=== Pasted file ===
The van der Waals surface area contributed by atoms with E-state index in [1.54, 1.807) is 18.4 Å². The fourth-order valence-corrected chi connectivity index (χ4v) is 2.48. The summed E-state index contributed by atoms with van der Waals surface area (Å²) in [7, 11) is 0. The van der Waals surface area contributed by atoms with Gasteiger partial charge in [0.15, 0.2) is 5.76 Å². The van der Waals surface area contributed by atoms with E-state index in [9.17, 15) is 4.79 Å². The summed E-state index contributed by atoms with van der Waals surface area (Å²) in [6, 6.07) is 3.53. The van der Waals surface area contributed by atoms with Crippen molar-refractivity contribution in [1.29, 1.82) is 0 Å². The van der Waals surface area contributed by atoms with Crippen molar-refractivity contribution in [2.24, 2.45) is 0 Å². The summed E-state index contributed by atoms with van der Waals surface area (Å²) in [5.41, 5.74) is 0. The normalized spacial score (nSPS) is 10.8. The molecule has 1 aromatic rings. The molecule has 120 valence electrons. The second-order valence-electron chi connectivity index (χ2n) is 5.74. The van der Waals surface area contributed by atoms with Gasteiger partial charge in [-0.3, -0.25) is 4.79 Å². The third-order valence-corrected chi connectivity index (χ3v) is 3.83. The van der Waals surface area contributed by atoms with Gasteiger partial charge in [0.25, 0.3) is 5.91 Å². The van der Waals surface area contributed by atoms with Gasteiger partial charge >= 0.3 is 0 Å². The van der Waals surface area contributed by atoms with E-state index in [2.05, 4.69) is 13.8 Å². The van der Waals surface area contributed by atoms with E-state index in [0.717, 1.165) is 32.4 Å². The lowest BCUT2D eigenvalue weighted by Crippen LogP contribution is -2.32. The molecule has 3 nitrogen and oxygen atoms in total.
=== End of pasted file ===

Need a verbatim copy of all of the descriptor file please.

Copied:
The van der Waals surface area contributed by atoms with E-state index in [1.54, 1.807) is 18.4 Å². The fourth-order valence-corrected chi connectivity index (χ4v) is 2.48. The summed E-state index contributed by atoms with van der Waals surface area (Å²) in [7, 11) is 0. The van der Waals surface area contributed by atoms with Gasteiger partial charge in [0.15, 0.2) is 5.76 Å². The van der Waals surface area contributed by atoms with E-state index in [9.17, 15) is 4.79 Å². The summed E-state index contributed by atoms with van der Waals surface area (Å²) in [6, 6.07) is 3.53. The van der Waals surface area contributed by atoms with Crippen molar-refractivity contribution in [1.29, 1.82) is 0 Å². The van der Waals surface area contributed by atoms with Crippen molar-refractivity contribution in [2.24, 2.45) is 0 Å². The summed E-state index contributed by atoms with van der Waals surface area (Å²) in [5.41, 5.74) is 0. The normalized spacial score (nSPS) is 10.8. The molecule has 1 aromatic rings. The molecule has 120 valence electrons. The second-order valence-electron chi connectivity index (χ2n) is 5.74. The van der Waals surface area contributed by atoms with Gasteiger partial charge in [-0.3, -0.25) is 4.79 Å². The third-order valence-corrected chi connectivity index (χ3v) is 3.83. The van der Waals surface area contributed by atoms with Gasteiger partial charge in [0.25, 0.3) is 5.91 Å². The van der Waals surface area contributed by atoms with Gasteiger partial charge >= 0.3 is 0 Å². The van der Waals surface area contributed by atoms with E-state index in [2.05, 4.69) is 13.8 Å². The van der Waals surface area contributed by atoms with E-state index in [0.717, 1.165) is 32.4 Å². The lowest BCUT2D eigenvalue weighted by Crippen LogP contribution is -2.32. The molecule has 3 nitrogen and oxygen atoms in total.